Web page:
Wednesday, February 27, 2013

Crew Review: Inspiring the American Dream


Inspiring the American Dream was created to help children learn about the American Dream. They were kind enough to send us a copy of their book, Abraham's Journey: A Celebration of the American Dream by Robert and Kathleen Basmadjian, to review.

PhotobucketThe basic story is about a boy named Abraham who is looking for a way to earn money to buy Christmas gifts for his family. Abraham Lincoln magically pops out of Abraham's smart phone and takes him on a journey through American history, meeting famous Americans who represent the American Dream.

Abraham's Journey: A Celebration of the American Dream, is available for $14.99.

I was excited about this review. We love books, we love American History, this sounded like a perfect fit.

So, it came, and the next day for history, I pulled it our as our read aloud.

The book begins by talking about "the American Dream" being important to Abraham's parents. At which point, the girls, interrupted me to ask "What's the American dream?", since the whole point of the book, as I understand it, is to help children learn about the American Dream, I assumed it would be defined in the book, so I told them to wait and find out. My bad, the book never defines the term, except in the glossary in the back of the book.  This is a big oversight, in my opinion,, but as long as you're aware of it, it is easily dealt with. Just make sure to have a discussion with the children, about what "the American Dream" is/means, before reading the book.

After reading the book, I asked Sassy and MiniMe what they thought of it. They found it "weird" that Abraham apparently never recognizes Abraham Lincoln, even after being told that his name is Abraham. Throughout the book, he is referred to as "the wise old man". On the other hand, Abraham DOES recognize Bill Gates and Martin Luther King Jr. MiniMe and Sassy's biggest complaint was that it doesn't tell the stories of the famous peoples' lives. There are short biographies (a paragraph each), in the back, but that's not enough for my detail-loving children, and the story itself doesn't even explain who some of the people are.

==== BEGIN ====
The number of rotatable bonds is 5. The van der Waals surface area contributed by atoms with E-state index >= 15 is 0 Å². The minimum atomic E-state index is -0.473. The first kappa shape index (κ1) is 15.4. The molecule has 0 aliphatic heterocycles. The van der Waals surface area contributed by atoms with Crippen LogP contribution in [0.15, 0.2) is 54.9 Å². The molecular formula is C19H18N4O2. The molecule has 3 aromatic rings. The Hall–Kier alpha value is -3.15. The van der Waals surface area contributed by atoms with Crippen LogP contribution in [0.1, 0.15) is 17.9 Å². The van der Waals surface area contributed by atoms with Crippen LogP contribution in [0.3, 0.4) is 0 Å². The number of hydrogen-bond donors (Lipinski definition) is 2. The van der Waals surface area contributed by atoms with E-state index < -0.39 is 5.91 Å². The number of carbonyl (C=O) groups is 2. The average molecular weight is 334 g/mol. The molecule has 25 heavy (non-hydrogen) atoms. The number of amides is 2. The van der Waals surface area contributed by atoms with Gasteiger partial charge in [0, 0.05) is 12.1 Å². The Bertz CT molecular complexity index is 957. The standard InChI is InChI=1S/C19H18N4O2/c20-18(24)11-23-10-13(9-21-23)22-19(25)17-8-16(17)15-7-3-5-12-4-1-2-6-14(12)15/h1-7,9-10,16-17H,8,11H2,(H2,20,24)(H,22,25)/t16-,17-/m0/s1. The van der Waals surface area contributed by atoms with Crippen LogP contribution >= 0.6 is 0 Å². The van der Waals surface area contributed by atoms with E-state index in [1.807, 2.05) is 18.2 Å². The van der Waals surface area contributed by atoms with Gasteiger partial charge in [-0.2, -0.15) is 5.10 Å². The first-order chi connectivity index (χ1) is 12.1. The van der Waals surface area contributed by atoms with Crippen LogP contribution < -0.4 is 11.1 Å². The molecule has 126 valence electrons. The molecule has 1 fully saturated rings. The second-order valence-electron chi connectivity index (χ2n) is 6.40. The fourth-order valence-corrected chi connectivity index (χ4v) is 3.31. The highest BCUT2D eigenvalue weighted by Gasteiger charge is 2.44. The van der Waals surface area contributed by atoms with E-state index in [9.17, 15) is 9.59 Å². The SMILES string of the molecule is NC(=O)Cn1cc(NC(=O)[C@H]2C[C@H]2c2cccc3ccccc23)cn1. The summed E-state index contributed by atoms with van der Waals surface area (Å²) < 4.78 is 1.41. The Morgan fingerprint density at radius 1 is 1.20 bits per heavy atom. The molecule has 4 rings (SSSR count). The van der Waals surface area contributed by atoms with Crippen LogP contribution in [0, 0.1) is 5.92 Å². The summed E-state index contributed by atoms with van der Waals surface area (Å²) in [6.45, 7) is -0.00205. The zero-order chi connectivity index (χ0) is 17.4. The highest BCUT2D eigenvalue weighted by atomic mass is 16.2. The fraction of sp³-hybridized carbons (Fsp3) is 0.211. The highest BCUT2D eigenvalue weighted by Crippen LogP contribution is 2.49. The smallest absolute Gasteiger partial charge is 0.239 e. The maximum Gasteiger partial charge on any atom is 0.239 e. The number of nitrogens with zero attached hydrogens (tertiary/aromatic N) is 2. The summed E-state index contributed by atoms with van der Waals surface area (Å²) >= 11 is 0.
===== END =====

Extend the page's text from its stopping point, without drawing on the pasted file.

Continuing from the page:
This book is designed for children age 7-12, so my girls, at age 9, almost 10, are pretty much smack, dab in the middle of the age range. I think it's a pretty accurate age range. Younger than 7, even with explanations, I don't think would "get it". Even at almost 10, my girls were "tearing apart" the story to some extent . . . by teen years, the story would be too "young" for them."

If you are looking for a book to stand alone in teaching about the American Dream, I don't believe this does that. It doesn't explain things enough, at least for my inquisitive kids. However, if you're looking for a resource to use as a part of a "unit study" on the American Dream, this could be great. To use this book effectively, I would begin by talking to the kids about what the American Dream is, why it's important, what it entails . . .THEN we would read the book together. And once we'd read it, I would have biographies standing by ready to read and learn about the people we "met" in the book. After learning more about all the people mentioned, we would revisit the book and discuss more about how each of these people represent the American Dream.

To see what other crew members thought of this book, and how they used it, click here.


Disclaimer: I received a free copy of this product through the Schoolhouse Review Crew in exchange for my honest review. I was not required to write a positive review nor was I compensated in any other way. All opinions I have expressed are my own or those of my family. I am disclosing this in accordance with the FTC Regulations.

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